Legendary Hungarian director Zoltan Fabri’s Two Half-Times in Hell (aka The Last Goal, original title: Két félidő a pokolban ) is a deliberately inaccurate retelling of the real life 1942 European football match (Dubbed the Death Match) between a German soldier team and an Ukrainian War prisoners team made of former footballers of Kiev Lokomotyv and Dynamo who worked at factories under the occupation. For dramatic purpose, the players are Hungarian in Fabri’s movie.
The story takes place towards the end of World war II, in April 1944. To celebrate Hitler’s birthday, the Germans organize a soccer game against their war prisoners. The Hungarians agree to prepare for the match hoping to ease their detaining conditions. One of the players, Steiner, is a Jew and can’t play football but lies to make the team.
An oddity in Fabri’s filmography, Two Half-Times in Hell is done in a simple and straightforward fashion. He and co -writer Péter Bacsó (another great Hungarian director) dramatization is patiently built and efficient. It fully plays like the propaganda it actually is as the outcome supposedly wasn’t as harsh in reality depending on, time, place and the regimes’ versions. It is quite interesting to see the manipulative effects of a system (and its film making talents) by such a great director compared to its western counterparts.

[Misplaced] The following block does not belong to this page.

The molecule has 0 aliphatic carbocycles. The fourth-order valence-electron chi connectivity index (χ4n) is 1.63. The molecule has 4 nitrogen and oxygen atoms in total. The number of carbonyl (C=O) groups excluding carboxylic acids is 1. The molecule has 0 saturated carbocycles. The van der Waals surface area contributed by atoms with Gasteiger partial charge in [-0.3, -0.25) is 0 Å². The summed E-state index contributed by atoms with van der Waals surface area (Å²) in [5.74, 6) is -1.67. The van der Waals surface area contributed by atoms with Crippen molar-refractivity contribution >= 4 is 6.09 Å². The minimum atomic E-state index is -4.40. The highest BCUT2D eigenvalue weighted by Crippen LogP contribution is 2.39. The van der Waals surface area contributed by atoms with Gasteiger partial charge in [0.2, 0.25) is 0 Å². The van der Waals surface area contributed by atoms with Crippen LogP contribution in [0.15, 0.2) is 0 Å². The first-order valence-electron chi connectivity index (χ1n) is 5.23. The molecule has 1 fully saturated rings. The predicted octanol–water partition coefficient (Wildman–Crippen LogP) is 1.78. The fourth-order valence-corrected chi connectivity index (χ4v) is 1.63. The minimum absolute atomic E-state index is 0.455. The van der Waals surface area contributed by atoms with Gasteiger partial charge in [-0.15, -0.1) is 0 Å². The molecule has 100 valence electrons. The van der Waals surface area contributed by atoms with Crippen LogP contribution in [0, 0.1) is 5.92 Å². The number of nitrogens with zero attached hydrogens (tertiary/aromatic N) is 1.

As usual Ferenc Szécsényi (professor Hannibal) B&W cinematography is carefully crafted and Imre Sinkovits as Onodi, the player/trainer together with Dezsö Garas, as Steiner, if a bit purposely cliché , offer remarkable opposite performances.
Two Half-Times in Hell was remade two years later by Russian director Yevgeni Karelov as Tretiy taym and in 1981, as Victory, by John Huston with Sylvester Stallone (and Pélé!), featuring an International team with a highly different (happy) ending.
The film is also seen as an influence on Robert Aldrich-Burt Reynolds 1974 film The Longest Yard, the story of a prisoner VS warden match up of American football.
Two Half-Times in Hell is a wonderful sport (and war) drama.